Limit news consumption to reliable sources-
It’s important to obtain accurate and timely health information regarding COVID-19, but consuming too much media coverage of the virus can lead to heightened feelings of fear and anxiety. Psychologists recommend paying attention to the amount of time spent on news and social media and other activities/pastimes that are unrelated to quarantine or isolation, such as reading, listening to music, or learning a new language. Reputable organizations — which include the U.S. Centers for Disease Control and Prevention, the U.S. Substance Abuse and Mental Health Services Administration, and the World Health Organization— are ideal sources of information on the virus.

Create and follow a daily routine-
Maintaining a healthy daily routine for adults and children is critical in preserving a sense of control and direction in their lives despite the unfamiliarity of isolation and quarantine. Try to include regular daily activities, such as work, exercise, or learning, even if they must be executed remotely. Integrate other pastimes that are healthy.

Stay virtually connected with others-
Your face-to-face interactions may be restricted, but psychologists recommend using phone calls, text messages, video chat, and social media to access your friends and family for social support. If you’re feeling anxious or sad, use these conversations as an opportunity to communicate your experience and correlated emotions. Reach out to people you know who are in a situation that is similar. Facebook groups have already formed to facilitate support and communication among individuals asked to quarantine.

Using your relationship with pets for emotional support is another real way to stay connected. Although the Centers for Disease Control and Prevention recommend eliminating contact with pets if you have COVID-19 until the dangers of transmission between humans and animals are better studied and understood by physicians and scientists.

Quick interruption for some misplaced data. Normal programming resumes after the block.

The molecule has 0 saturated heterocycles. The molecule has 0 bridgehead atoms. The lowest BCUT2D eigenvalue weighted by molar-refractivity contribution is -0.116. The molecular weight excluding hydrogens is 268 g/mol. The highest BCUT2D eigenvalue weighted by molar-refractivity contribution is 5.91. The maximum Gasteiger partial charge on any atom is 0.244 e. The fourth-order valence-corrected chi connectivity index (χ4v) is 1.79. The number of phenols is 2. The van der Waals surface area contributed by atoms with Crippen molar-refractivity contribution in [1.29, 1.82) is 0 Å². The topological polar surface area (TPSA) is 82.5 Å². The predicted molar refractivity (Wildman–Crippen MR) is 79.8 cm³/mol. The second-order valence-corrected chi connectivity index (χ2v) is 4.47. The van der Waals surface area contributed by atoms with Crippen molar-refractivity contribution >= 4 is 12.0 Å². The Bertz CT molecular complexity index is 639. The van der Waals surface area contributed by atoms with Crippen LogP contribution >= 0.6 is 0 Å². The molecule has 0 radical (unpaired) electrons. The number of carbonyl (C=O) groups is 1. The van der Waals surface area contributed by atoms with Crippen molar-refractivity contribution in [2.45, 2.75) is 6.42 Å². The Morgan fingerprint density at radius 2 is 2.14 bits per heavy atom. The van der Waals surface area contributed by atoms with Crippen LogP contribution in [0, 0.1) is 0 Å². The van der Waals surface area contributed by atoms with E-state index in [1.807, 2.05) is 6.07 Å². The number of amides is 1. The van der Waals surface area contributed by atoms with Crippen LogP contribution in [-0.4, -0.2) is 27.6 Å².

Maintain a lifestyle that is healthy-
Get sleep as well as eating well, while getting enough exercise in your home when you are physically capable of doing so. Try to avoid alcohol or drugs that are a way to cope with the stresses of isolation and quarantine, if needed, consider telehealth options for psychotherapy. If you already have a psychologist, talk to them ahead of a potential quarantine to see if they can continue your sessions phone-based or online video.

Use psychological strategies to manage stress and stay positive-
Take some time to think about your worries and aim to be realistic in your assessment of the concerns, as well as your ability to cope. Try not to catastrophize; instead, focus your thoughts on what you can do to improve your experience during this time and accept the things that are not able to change. One way to do this is to keep a daily gratitude journal. You may also decide to download smartphone applications that deliver mindfulness and relaxation exercises. For example, PTSD Coach offers free tools and suggestions from the U.S. Department of Veterans Affairs’ National Center for PTSD and the Department of Defense’s National Center for Telehealth and Technology. It has resources on coping mechanisms and libraries on exercises such as deep breathing, positive imagery, muscle relaxation, and more.

Focusing on the reasons that are altruistic social distancing, quarantine, or isolation can also help mitigate distress that is psychological. Remember that by taking measures that are such, you are reducing the possibility of transmitting COVID-19 and protecting those who are most vulnerable.

What Happens Next
After a period of quarantine or isolation, you may have a variety of emotions, which include, relief, gratitude, remorse for those who were lost, frustration or anger towards people who you are around, worry you may infect them with the virus, or even feelings of personal growth and increased spirituality. It’s also okay to feel anxious, but if you experience symptoms of extreme stress, such as ongoing trouble sleeping, inability to carry out routines that are daily or an increase in drug or alcohol use, seek help from a health-care provider.

See more APA advice on ways to deal with COVID-19.

Tools and Resources

Health Life Media Team